“It’s really the University that comes up with policy decisions about sexual assault, alcohol and that sort of thing,” Dailey said. “Clearly there are laws about that, and we take care of that. Policy issues are handled on the University side and are separate from us.”
However, policy-making on campus policing can be fluid. Cavanaugh said that Duke is “fortunate” in that it does not have to work through rigid governance structures to make policy.
For example, Cavanaugh said the implementation of a body camera program for officers was a collective decision that came out of a “partnership.” Dailey added that DUPD played a major role.
“The decision about body cameras was something we considered when we saw what was going on nationally,” Dailey said. “There is a level of accountability, and our officers were extremely open to wearing body cameras. And then a student group also said they would like for us to have body cameras, so that was perfect. So in that case, that was something we sort of led.”
Student groups are sometimes consulted to be part of DUPD’s decision-making, but this is an informal process and there is no official advisory body or platform. On its website, DUPD states that it “meets with student groups and leaders to discuss topics of concern.”
How transparent is DUPD?
Transparency continues to be a hotly debated issue, and on that point, Dailey and Cavanaugh both emphasized that DUPD fully complies with the laws that require campus police agencies to disclose certain information to the public.
The federal requirement comes from the Clery Act, which requires universities to enact security policies such as keeping a daily crime log, providing timely warnings of crimes and releasing an annual security report.
On a day-to-day level, DUPD prepares and maintains the crime log and the security report. Both are regularly published online and available in hard copy at DUPD headquarters.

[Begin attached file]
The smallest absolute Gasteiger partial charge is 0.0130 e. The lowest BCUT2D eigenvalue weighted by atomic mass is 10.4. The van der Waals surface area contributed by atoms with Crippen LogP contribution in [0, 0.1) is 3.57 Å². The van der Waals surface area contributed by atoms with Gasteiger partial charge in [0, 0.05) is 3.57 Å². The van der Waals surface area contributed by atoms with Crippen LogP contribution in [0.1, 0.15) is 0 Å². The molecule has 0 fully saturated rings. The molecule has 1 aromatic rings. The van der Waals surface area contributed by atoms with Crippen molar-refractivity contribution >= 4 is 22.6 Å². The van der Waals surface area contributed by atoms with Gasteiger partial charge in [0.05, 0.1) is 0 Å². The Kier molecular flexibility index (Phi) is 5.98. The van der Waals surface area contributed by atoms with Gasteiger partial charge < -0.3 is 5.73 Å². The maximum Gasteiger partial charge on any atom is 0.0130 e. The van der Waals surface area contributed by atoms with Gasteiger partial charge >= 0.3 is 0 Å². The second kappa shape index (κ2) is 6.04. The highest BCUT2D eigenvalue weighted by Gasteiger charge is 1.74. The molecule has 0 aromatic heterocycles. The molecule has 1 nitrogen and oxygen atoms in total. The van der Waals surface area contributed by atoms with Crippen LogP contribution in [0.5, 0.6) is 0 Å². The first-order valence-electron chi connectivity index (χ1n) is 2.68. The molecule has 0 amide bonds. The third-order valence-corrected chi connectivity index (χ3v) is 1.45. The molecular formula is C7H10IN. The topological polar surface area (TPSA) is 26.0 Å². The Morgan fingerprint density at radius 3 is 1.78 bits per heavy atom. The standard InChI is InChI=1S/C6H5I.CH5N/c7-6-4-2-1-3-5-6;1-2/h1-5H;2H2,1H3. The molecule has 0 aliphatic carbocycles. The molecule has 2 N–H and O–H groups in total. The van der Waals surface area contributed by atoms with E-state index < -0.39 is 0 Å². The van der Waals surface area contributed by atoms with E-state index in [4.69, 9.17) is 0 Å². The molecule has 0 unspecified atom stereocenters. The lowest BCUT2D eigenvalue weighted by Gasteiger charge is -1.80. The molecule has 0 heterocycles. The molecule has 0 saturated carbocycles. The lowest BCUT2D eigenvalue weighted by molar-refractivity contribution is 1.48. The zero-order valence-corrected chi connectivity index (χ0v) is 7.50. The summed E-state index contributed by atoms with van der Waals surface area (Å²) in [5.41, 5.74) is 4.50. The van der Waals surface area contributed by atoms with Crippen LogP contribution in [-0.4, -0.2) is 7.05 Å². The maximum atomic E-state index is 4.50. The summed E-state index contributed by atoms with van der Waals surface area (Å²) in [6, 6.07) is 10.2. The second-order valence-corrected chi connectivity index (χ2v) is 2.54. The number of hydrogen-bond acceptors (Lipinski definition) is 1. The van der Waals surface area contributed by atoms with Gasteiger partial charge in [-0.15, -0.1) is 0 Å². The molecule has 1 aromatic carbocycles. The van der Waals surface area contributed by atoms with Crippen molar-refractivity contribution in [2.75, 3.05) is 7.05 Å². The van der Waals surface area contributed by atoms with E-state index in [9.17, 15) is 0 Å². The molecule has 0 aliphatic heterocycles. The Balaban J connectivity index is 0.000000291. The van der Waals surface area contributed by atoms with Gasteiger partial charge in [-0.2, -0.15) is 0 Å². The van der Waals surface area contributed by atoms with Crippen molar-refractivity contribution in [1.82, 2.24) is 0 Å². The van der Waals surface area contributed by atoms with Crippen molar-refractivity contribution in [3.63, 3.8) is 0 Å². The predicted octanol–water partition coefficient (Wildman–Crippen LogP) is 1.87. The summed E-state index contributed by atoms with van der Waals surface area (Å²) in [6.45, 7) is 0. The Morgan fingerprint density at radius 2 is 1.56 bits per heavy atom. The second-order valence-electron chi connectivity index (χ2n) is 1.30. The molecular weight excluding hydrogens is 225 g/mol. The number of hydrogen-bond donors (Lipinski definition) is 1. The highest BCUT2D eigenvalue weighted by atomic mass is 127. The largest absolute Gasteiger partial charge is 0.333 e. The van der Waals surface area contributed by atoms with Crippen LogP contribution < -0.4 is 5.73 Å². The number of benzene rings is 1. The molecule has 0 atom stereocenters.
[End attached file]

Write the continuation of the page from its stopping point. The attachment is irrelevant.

North Carolina laws impose additional requirements which are stated in section 5.1 of the Campus Police Act. Under this law, only some information is publicly accessible. Not much disclosure is required for violations that do not end in arrest. But once an arrest is made, the level of disclosure goes up significantly—information about the person arrested and the circumstances of the arrest must be made public.
“People have the misperception that records law entitles people to a police report—it does not. It entitles them to a couple pieces of information about the incident,” Dailey said.
DUPD’s current policy is to only release the first page of an incident report in response to public requests. This page includes seven sections—incident data, methods, victim, others involved, property, officer identification and status. Information related to offenders is never listed on the first page, but beyond that, it is unclear what the rest of the report contains.
If an arrest occurs, the public can request a separate arrest report in addition to the incident report. Again, this is a single page—it includes information about the arrestee, the arrest, vehicles, bond, drugs at the time of arrest, complainant and narrative.
Cavanaugh noted that Duke administration is not involved in the keeping or releasing of DUPD records, but it “ensures that the police agency is following what is required under state law.” When asked about his involvement in DUPD’s handling of the case in which Executive Vice President Tallman Trask hit a contract employee named Shelvia Underwood with his car last year, Cavanaugh said it was “zero.”